Posted on June 18th, 2014 by Craig Newmark
Hey, there's a lot coming up in terms of conferences this year. A lot of social change events, innovation get togethers, and ways for groups to get together and really make a difference.
Here are some conferences that are coming up this year, with an excerpt of their description. You should check them out, if you're able:
Nonprofit 2.0 - June 26 in Washington, DC.
Nonprofit 2.0's more than just a conference on the next generation web. It’s a next generation conference in format. NonProfit 2.0 features sessions led by the most innovative nonprofit campaigners, thought leaders, and strategists in the space.
It'll be done in an unconference way with no PowerPoint, 15 minute leads for keynotes (folks, I'll be keynoting this with Majora Carter and Michael Smith), and open questions and dialogue for fantastic conversations. Then from mid-morning forward, NonProfit 2.0 shifts into a full-on Unconference with DC’s brightest minds strategizing for social good.
Summit on Social Media and Online Giving - July 1-2 in New Delhi, India.
This Summit is GlobalGiving’s first two-day, in-person event designed to equip organizations with knowledge, skills and resources to engage supporters and raise funds online. This Summit's produced in partnership with Social Media for Nonprofits, the premiere global event series on social media for social good.
The 2014 Summit on Social Media & Online Giving will bring together fundraising practitioners from India and South Asia to learn how other organizations are using online tools and social media like email, Facebook, and GlobalGiving to tackle their funding needs and collaborate to find ways to further their causes online.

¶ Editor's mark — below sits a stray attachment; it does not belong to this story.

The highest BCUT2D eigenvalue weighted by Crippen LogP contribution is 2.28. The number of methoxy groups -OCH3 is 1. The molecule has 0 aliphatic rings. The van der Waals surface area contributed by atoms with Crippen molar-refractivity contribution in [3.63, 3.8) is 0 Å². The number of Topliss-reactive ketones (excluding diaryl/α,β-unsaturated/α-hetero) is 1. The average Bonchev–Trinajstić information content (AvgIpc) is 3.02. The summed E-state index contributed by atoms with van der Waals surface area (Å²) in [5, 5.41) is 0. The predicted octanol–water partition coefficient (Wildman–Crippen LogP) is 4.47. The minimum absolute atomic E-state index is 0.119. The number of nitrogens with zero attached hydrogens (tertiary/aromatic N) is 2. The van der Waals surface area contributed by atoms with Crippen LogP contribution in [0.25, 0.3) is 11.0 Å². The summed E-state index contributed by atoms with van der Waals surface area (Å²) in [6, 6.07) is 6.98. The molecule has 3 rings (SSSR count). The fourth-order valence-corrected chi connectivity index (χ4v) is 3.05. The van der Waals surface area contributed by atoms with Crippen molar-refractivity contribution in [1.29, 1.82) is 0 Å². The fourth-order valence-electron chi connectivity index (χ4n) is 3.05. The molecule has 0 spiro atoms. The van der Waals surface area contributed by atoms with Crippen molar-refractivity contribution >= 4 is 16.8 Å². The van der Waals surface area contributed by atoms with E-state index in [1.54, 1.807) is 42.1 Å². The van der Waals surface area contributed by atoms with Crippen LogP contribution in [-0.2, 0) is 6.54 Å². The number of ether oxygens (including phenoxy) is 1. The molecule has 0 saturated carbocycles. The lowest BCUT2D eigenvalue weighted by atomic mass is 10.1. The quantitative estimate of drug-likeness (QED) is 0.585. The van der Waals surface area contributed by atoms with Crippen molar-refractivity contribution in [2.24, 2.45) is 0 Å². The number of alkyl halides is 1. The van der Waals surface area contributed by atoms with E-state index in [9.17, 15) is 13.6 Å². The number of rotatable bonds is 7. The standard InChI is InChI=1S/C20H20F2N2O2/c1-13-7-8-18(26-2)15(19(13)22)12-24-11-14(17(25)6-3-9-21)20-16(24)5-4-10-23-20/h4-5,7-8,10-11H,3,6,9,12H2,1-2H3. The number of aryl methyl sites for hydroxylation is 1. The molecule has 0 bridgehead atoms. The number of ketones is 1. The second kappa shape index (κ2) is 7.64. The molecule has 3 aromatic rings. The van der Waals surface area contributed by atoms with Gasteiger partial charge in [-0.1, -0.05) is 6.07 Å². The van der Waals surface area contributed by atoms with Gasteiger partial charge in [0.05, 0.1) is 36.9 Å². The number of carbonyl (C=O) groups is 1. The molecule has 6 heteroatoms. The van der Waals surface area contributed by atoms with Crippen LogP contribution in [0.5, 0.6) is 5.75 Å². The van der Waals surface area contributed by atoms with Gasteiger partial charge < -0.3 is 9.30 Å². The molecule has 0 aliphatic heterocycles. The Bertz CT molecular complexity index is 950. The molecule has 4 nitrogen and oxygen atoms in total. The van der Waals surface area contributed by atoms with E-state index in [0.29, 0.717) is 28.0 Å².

Through panel discussions and hands-on workshops, organizations will explore:
- The latest trends in online giving;
- The future of corporate social responsibility in India;
- Best practices in storytelling, donor engagement, campaign planning;
- Valuable techniques for online measurement and analysis;
- and more…
Silicon Valley Innovation Summit - July 29-30 in Mountain View, CA.
The Silicon Valley Innovation Summit is an annual gathering of the brightest minds and top entrepreneurs, investors, and corporate players in the Global Silicon Valley.
The Innovation Summit has featured dozens of break-out companies before they became household names, including Pixar, Google, Salesforce.com, Skype, MySQL, YouTube, Tesla, Facebook, and Twitter.
This two-day exclusive event treats attendees to a high-level debate and discourse on top trends and opportunities in the booming digital media, entertainment, on-demand and cloud computing sectors. The Innovation Summit is produced in an intimate and social setting, where participants can easily meet up, socially network, and make deals happen.
Leading Change Summit - September 3-6 in San Francisco, CA.
Join NTEN for the inaugural Leading Change Summit in San Francisco. Exclusively for nonprofit leaders, this event offers three tracks to accelerate your career development: Impact Leadership, Digital Strategy, and the Future of Technology.
Engage with diverse voices to ignite new ideas, activate your strategies with expert advice and planning tools, and change the way you create impact.
What conferences will you be attending this year, folks?
Posted on June 11th, 2014 by Craig Newmark
Folks, journalism ethic's really important to me. It's why I'm really involved in the Columbia Journalism Review and Poynter Institute. I figure if we don't have good news, how are we going to help others? To me, journalism ethics is about trustworthy news and exposing the bad guys.
But, because I'm not a journalist, I wanted to reach out to someone who's doing this work daily. I asked Kelly McBride, of Poynter Institute, a few questions to talk more about the real meaning of journalism ethics.
Do you think journalism ethics is about exposing the bad guys?
Yes, and much more. But exposing bad guys is part of holding the powerful accountable. It's not easy though because there aren't always clear-cut bad guys. So in addition to exposing bad guys, journalism is about exposing flawed systems, incompetence, and unintended consequences. Take the recent data that demonstrates and black children are expelled from school, even preschool, at higher rates than white children. There is no one bad guy here. But there sure as heck is a bad outcome that has to be remedied. Journalism has a role to play in holding the powerful accountable that goes way beyond figuring out who the bad guy is.
What do you think is at stake for journalism and for journalism ethics?